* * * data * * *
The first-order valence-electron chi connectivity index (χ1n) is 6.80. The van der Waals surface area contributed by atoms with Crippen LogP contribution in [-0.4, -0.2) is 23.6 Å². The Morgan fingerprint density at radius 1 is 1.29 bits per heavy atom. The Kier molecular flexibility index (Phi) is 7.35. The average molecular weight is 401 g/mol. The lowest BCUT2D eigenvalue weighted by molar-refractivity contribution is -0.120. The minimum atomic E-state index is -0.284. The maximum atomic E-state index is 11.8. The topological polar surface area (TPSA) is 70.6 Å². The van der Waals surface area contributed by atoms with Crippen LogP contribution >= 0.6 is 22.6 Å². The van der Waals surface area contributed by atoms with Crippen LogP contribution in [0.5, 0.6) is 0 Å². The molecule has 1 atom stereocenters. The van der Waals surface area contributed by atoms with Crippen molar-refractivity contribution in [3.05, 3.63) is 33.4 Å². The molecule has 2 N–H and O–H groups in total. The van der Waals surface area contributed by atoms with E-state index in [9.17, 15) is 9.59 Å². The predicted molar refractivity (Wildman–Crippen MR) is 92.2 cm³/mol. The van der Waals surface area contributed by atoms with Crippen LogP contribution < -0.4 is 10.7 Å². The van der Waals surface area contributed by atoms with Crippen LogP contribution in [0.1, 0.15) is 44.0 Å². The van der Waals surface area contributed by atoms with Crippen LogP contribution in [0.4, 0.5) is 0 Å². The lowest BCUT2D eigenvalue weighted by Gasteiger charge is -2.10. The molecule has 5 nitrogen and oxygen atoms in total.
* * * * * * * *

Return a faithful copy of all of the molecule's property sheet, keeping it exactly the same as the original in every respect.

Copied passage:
The first-order valence-electron chi connectivity index (χ1n) is 6.80. The van der Waals surface area contributed by atoms with Crippen LogP contribution in [-0.4, -0.2) is 23.6 Å². The Morgan fingerprint density at radius 1 is 1.29 bits per heavy atom. The Kier molecular flexibility index (Phi) is 7.35. The average molecular weight is 401 g/mol. The lowest BCUT2D eigenvalue weighted by molar-refractivity contribution is -0.120. The minimum atomic E-state index is -0.284. The maximum atomic E-state index is 11.8. The topological polar surface area (TPSA) is 70.6 Å². The van der Waals surface area contributed by atoms with Crippen LogP contribution >= 0.6 is 22.6 Å². The van der Waals surface area contributed by atoms with Crippen LogP contribution in [0.5, 0.6) is 0 Å². The molecule has 1 atom stereocenters. The van der Waals surface area contributed by atoms with Crippen molar-refractivity contribution in [3.05, 3.63) is 33.4 Å². The molecule has 2 N–H and O–H groups in total. The van der Waals surface area contributed by atoms with E-state index in [9.17, 15) is 9.59 Å². The predicted molar refractivity (Wildman–Crippen MR) is 92.2 cm³/mol. The van der Waals surface area contributed by atoms with Crippen LogP contribution < -0.4 is 10.7 Å². The van der Waals surface area contributed by atoms with Crippen LogP contribution in [0.1, 0.15) is 44.0 Å². The van der Waals surface area contributed by atoms with Crippen LogP contribution in [0.4, 0.5) is 0 Å². The lowest BCUT2D eigenvalue weighted by Gasteiger charge is -2.10. The molecule has 5 nitrogen and oxygen atoms in total.